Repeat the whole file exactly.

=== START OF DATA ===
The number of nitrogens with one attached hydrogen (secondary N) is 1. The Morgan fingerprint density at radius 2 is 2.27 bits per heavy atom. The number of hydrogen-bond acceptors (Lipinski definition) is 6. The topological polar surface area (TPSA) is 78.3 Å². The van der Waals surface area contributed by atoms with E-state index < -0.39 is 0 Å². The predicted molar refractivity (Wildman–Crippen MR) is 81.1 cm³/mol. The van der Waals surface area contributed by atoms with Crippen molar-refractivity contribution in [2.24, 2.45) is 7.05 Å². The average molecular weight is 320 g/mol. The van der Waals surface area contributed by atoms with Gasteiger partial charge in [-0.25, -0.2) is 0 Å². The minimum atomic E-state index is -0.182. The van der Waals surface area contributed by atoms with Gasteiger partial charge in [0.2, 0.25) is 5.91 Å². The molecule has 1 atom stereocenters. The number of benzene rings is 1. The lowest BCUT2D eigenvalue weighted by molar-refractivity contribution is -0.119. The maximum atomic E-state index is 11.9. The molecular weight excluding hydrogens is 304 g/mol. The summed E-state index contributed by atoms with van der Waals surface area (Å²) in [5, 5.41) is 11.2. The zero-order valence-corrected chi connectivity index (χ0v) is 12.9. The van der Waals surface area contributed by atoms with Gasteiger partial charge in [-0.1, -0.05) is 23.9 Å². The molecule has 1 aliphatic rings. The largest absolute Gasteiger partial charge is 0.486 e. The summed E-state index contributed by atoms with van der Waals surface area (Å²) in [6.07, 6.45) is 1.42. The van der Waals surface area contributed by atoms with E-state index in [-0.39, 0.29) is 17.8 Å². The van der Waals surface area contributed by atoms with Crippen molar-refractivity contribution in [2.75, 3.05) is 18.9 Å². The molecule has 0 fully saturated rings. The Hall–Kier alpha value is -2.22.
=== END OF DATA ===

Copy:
The number of nitrogens with one attached hydrogen (secondary N) is 1. The Morgan fingerprint density at radius 2 is 2.27 bits per heavy atom. The number of hydrogen-bond acceptors (Lipinski definition) is 6. The topological polar surface area (TPSA) is 78.3 Å². The van der Waals surface area contributed by atoms with E-state index < -0.39 is 0 Å². The predicted molar refractivity (Wildman–Crippen MR) is 81.1 cm³/mol. The van der Waals surface area contributed by atoms with Crippen molar-refractivity contribution in [2.24, 2.45) is 7.05 Å². The average molecular weight is 320 g/mol. The van der Waals surface area contributed by atoms with Gasteiger partial charge in [-0.25, -0.2) is 0 Å². The minimum atomic E-state index is -0.182. The van der Waals surface area contributed by atoms with Gasteiger partial charge in [0.2, 0.25) is 5.91 Å². The molecule has 1 atom stereocenters. The number of benzene rings is 1. The lowest BCUT2D eigenvalue weighted by molar-refractivity contribution is -0.119. The maximum atomic E-state index is 11.9. The molecular weight excluding hydrogens is 304 g/mol. The summed E-state index contributed by atoms with van der Waals surface area (Å²) in [5, 5.41) is 11.2. The zero-order valence-corrected chi connectivity index (χ0v) is 12.9. The van der Waals surface area contributed by atoms with Gasteiger partial charge in [-0.1, -0.05) is 23.9 Å². The molecule has 1 aliphatic rings. The largest absolute Gasteiger partial charge is 0.486 e. The summed E-state index contributed by atoms with van der Waals surface area (Å²) in [6.07, 6.45) is 1.42. The van der Waals surface area contributed by atoms with E-state index in [-0.39, 0.29) is 17.8 Å². The van der Waals surface area contributed by atoms with Crippen molar-refractivity contribution in [2.75, 3.05) is 18.9 Å². The molecule has 0 fully saturated rings. The Hall–Kier alpha value is -2.22.